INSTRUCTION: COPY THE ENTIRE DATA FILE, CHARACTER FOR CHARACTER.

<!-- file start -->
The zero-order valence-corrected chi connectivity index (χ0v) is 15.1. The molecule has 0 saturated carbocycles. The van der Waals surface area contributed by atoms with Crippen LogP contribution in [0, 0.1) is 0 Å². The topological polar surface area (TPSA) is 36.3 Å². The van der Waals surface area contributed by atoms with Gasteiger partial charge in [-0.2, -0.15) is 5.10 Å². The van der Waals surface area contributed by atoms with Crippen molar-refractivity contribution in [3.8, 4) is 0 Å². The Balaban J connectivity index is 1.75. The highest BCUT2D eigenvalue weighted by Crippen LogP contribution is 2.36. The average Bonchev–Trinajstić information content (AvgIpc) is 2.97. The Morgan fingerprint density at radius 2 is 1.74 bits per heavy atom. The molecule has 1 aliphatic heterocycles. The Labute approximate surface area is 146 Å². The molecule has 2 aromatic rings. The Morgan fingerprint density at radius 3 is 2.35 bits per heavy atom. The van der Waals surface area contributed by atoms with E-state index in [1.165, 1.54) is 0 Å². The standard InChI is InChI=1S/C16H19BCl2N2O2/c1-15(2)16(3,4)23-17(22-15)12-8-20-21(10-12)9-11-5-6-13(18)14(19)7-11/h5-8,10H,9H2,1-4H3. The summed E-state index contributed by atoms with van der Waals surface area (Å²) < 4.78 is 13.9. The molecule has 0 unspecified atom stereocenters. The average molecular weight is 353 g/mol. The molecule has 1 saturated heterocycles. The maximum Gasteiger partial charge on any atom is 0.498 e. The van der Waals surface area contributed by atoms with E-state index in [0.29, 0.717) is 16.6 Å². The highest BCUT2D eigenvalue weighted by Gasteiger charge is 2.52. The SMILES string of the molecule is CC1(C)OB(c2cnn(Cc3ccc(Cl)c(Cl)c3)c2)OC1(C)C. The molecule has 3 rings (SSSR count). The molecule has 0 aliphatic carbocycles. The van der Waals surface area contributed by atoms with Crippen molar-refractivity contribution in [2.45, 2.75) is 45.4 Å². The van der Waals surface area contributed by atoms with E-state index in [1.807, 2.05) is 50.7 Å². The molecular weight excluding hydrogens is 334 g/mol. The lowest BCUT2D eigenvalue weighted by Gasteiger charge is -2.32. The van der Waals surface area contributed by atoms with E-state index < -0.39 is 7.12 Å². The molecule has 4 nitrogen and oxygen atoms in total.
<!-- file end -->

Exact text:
The zero-order valence-corrected chi connectivity index (χ0v) is 15.1. The molecule has 0 saturated carbocycles. The van der Waals surface area contributed by atoms with Crippen LogP contribution in [0, 0.1) is 0 Å². The topological polar surface area (TPSA) is 36.3 Å². The van der Waals surface area contributed by atoms with Gasteiger partial charge in [-0.2, -0.15) is 5.10 Å². The van der Waals surface area contributed by atoms with Crippen molar-refractivity contribution in [3.8, 4) is 0 Å². The Balaban J connectivity index is 1.75. The highest BCUT2D eigenvalue weighted by Crippen LogP contribution is 2.36. The average Bonchev–Trinajstić information content (AvgIpc) is 2.97. The Morgan fingerprint density at radius 2 is 1.74 bits per heavy atom. The molecule has 1 aliphatic heterocycles. The Labute approximate surface area is 146 Å². The molecule has 2 aromatic rings. The Morgan fingerprint density at radius 3 is 2.35 bits per heavy atom. The van der Waals surface area contributed by atoms with E-state index in [1.165, 1.54) is 0 Å². The standard InChI is InChI=1S/C16H19BCl2N2O2/c1-15(2)16(3,4)23-17(22-15)12-8-20-21(10-12)9-11-5-6-13(18)14(19)7-11/h5-8,10H,9H2,1-4H3. The summed E-state index contributed by atoms with van der Waals surface area (Å²) < 4.78 is 13.9. The molecule has 0 unspecified atom stereocenters. The average molecular weight is 353 g/mol. The molecule has 1 saturated heterocycles. The maximum Gasteiger partial charge on any atom is 0.498 e. The van der Waals surface area contributed by atoms with E-state index in [0.29, 0.717) is 16.6 Å². The highest BCUT2D eigenvalue weighted by Gasteiger charge is 2.52. The SMILES string of the molecule is CC1(C)OB(c2cnn(Cc3ccc(Cl)c(Cl)c3)c2)OC1(C)C. The molecule has 3 rings (SSSR count). The molecule has 0 aliphatic carbocycles. The van der Waals surface area contributed by atoms with Crippen molar-refractivity contribution in [2.45, 2.75) is 45.4 Å². The van der Waals surface area contributed by atoms with E-state index in [1.807, 2.05) is 50.7 Å². The molecular weight excluding hydrogens is 334 g/mol. The lowest BCUT2D eigenvalue weighted by Gasteiger charge is -2.32. The van der Waals surface area contributed by atoms with E-state index < -0.39 is 7.12 Å². The molecule has 4 nitrogen and oxygen atoms in total.